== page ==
Often when I explain what I do for a living I say, “I help people when they stand up to speak.” Of course, as has been mentioned to me often, not everyone STANDS when they speak. So this Monthly Memo looks at that exact question.
To Stand or Not to Stand? If the meeting is a roundtable get together and is meant to be an intimate discussion, I think most of us would agree it would seem out-of-place to suddenly jump up and start speaking from a standing position. However, in most cases, I think many of us are just better when we stand. The energy is different, our voices carry better because of the breathing advantage standing provides, and we much more easily command the room from a standing position. (Many office designers are now planning “stand up” meeting rooms these days because standing shortens meeting length significantly.)
Having said all of that, it is important to “read the room” as well. If you stand to speak, perhaps you mention you are “mixing it up” a bit by standing – and not trying to show anyone up. Some in the group may not be comfortable standing and that’s okay, but endless hours (even ONE hour!) of sitting and presenting can get pretty boring.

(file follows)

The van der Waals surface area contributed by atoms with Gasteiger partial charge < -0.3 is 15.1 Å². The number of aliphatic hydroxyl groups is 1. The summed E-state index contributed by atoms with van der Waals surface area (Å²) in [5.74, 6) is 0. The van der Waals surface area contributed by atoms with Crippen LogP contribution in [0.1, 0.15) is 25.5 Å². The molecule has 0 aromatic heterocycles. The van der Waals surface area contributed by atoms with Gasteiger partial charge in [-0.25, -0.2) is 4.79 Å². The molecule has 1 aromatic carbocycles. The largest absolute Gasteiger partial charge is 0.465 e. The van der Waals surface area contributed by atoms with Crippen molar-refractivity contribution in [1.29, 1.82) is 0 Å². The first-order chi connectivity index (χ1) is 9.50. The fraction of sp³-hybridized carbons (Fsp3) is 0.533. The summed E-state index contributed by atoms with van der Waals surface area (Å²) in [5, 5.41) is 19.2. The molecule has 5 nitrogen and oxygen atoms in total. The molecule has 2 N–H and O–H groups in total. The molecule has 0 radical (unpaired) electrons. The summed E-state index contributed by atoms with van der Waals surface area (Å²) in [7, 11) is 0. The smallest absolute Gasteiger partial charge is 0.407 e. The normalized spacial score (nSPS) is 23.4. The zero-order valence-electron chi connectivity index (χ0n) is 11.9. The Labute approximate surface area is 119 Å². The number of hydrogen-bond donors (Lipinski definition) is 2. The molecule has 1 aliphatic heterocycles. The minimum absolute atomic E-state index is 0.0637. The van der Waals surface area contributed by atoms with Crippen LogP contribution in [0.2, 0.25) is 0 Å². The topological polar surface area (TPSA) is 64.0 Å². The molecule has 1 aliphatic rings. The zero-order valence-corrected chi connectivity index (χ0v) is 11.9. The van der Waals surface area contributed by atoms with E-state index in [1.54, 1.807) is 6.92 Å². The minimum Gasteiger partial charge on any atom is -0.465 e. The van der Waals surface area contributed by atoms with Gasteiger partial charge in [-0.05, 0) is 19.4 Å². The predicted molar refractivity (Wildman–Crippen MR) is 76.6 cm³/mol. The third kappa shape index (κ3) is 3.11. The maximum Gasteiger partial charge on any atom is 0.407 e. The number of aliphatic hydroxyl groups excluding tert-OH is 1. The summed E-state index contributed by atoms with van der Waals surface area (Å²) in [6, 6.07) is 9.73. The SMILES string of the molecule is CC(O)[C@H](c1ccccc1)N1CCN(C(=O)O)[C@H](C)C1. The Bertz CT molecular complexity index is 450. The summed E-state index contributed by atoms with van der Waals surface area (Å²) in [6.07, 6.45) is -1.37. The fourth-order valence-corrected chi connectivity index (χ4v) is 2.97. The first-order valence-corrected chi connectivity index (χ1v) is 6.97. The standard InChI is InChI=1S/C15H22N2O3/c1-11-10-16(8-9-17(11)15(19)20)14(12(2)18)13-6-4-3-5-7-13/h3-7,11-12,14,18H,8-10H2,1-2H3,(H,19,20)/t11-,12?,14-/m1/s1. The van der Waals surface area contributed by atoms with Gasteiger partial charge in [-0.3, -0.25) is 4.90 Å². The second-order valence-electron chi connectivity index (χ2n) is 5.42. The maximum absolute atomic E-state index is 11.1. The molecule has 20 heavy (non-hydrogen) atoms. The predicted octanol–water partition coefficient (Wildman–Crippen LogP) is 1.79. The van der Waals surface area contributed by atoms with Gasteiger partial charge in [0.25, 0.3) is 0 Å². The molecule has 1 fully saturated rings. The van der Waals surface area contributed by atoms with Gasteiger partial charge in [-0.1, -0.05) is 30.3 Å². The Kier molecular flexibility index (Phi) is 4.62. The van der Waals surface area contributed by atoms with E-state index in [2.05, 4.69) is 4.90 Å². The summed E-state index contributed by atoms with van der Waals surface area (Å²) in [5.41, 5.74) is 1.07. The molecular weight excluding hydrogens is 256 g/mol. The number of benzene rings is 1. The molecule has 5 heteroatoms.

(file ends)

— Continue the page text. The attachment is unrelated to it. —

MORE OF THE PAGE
Ultimately, you’ll make that judgment each time, but I hope this Memo helps you at least consider standing to speak at your next meeting.
Where do I stand? If your answer to this question is always, “Right behind the podium,” let’s try to expand your horizon a bit. Anytime someone stands to speak they should also try to use the space well – move around a bit, giving the audience something to look at along the way. Also, a podium is fine, but can you also step to the side of it for a time? Can you mix it up a bit? And how about not speaking from the stage at all?! Many times when a line of people have come before me, I start at the back of the room or from my seat – just to get people looking somewhere new for a while.
Also, if it’s a big room, utilize the tools, like a wireless microphone, to help with this process. You don’t have to run around the room necessarily, but the wireless gives you freedom – don’t forget to take advantage of that freedom.
Finally, always know the room you are meeting in when possible. The more you know about it, the more comfortable you’ll be and the better you’ll do when it’s your turn to stand up to speak! At the very least you should think about it – and have a plan anytime it is an important meeting. If it’s not an important meeting, why are you there?
Please follow along through the month @CaryPfeffer
Cary Pfeffer is the founder of ClearComm Consulting, www.clear-comm.net, a Scottsdale, AZ communications consulting firm that helps people tell their story. He works with clients to make the most of their media and live audience communication. Email him at: firstname.lastname@example.org.